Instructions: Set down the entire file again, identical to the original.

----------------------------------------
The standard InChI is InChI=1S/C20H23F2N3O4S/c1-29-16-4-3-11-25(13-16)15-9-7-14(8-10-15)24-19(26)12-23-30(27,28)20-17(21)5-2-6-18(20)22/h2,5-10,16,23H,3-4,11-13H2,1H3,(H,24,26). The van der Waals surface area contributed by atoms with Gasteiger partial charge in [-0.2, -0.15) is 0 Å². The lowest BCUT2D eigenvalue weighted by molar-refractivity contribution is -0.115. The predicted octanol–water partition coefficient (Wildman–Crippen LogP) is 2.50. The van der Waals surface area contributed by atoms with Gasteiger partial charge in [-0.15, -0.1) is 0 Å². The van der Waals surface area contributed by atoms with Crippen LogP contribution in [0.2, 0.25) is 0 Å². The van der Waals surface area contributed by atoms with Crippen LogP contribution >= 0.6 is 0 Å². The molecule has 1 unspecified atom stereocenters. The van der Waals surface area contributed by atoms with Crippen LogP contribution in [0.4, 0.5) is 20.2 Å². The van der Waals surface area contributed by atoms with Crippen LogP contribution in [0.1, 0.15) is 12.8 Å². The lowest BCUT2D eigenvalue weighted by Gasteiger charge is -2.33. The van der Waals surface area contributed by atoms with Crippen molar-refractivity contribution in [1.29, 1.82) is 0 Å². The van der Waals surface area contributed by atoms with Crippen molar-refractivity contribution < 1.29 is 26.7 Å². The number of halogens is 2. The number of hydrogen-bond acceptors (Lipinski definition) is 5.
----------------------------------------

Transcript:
The standard InChI is InChI=1S/C20H23F2N3O4S/c1-29-16-4-3-11-25(13-16)15-9-7-14(8-10-15)24-19(26)12-23-30(27,28)20-17(21)5-2-6-18(20)22/h2,5-10,16,23H,3-4,11-13H2,1H3,(H,24,26). The van der Waals surface area contributed by atoms with Gasteiger partial charge in [-0.2, -0.15) is 0 Å². The lowest BCUT2D eigenvalue weighted by molar-refractivity contribution is -0.115. The predicted octanol–water partition coefficient (Wildman–Crippen LogP) is 2.50. The van der Waals surface area contributed by atoms with Gasteiger partial charge in [-0.15, -0.1) is 0 Å². The van der Waals surface area contributed by atoms with Crippen LogP contribution in [0.2, 0.25) is 0 Å². The van der Waals surface area contributed by atoms with Crippen LogP contribution >= 0.6 is 0 Å². The molecule has 1 unspecified atom stereocenters. The van der Waals surface area contributed by atoms with Crippen LogP contribution in [0.4, 0.5) is 20.2 Å². The van der Waals surface area contributed by atoms with Crippen LogP contribution in [0.1, 0.15) is 12.8 Å². The lowest BCUT2D eigenvalue weighted by Gasteiger charge is -2.33. The van der Waals surface area contributed by atoms with Crippen molar-refractivity contribution in [1.29, 1.82) is 0 Å². The van der Waals surface area contributed by atoms with Crippen molar-refractivity contribution < 1.29 is 26.7 Å². The number of halogens is 2. The number of hydrogen-bond acceptors (Lipinski definition) is 5.